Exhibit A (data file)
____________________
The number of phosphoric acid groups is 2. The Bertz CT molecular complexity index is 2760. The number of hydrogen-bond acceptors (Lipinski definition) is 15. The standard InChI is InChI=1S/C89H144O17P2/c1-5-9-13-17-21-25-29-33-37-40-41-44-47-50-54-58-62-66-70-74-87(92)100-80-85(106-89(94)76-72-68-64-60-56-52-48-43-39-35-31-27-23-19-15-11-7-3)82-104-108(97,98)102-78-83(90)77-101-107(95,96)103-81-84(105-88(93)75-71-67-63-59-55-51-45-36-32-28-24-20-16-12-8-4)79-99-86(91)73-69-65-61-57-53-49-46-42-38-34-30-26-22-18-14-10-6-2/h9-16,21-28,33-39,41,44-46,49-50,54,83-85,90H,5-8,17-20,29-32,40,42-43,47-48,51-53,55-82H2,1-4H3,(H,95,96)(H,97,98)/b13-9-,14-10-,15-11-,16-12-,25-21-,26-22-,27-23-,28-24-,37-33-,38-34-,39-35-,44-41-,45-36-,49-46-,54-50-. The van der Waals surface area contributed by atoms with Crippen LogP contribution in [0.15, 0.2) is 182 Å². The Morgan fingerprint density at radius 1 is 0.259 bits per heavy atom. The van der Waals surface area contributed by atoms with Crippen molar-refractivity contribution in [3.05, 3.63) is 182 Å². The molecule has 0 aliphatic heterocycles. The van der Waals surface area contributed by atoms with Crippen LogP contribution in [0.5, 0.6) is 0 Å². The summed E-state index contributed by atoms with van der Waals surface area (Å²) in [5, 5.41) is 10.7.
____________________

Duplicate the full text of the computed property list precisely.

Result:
The number of phosphoric acid groups is 2. The Bertz CT molecular complexity index is 2760. The number of hydrogen-bond acceptors (Lipinski definition) is 15. The standard InChI is InChI=1S/C89H144O17P2/c1-5-9-13-17-21-25-29-33-37-40-41-44-47-50-54-58-62-66-70-74-87(92)100-80-85(106-89(94)76-72-68-64-60-56-52-48-43-39-35-31-27-23-19-15-11-7-3)82-104-108(97,98)102-78-83(90)77-101-107(95,96)103-81-84(105-88(93)75-71-67-63-59-55-51-45-36-32-28-24-20-16-12-8-4)79-99-86(91)73-69-65-61-57-53-49-46-42-38-34-30-26-22-18-14-10-6-2/h9-16,21-28,33-39,41,44-46,49-50,54,83-85,90H,5-8,17-20,29-32,40,42-43,47-48,51-53,55-82H2,1-4H3,(H,95,96)(H,97,98)/b13-9-,14-10-,15-11-,16-12-,25-21-,26-22-,27-23-,28-24-,37-33-,38-34-,39-35-,44-41-,45-36-,49-46-,54-50-. The van der Waals surface area contributed by atoms with Crippen LogP contribution in [0.15, 0.2) is 182 Å². The Morgan fingerprint density at radius 1 is 0.259 bits per heavy atom. The van der Waals surface area contributed by atoms with Crippen molar-refractivity contribution in [3.05, 3.63) is 182 Å². The molecule has 0 aliphatic heterocycles. The van der Waals surface area contributed by atoms with Crippen LogP contribution in [0.5, 0.6) is 0 Å². The summed E-state index contributed by atoms with van der Waals surface area (Å²) in [5, 5.41) is 10.7.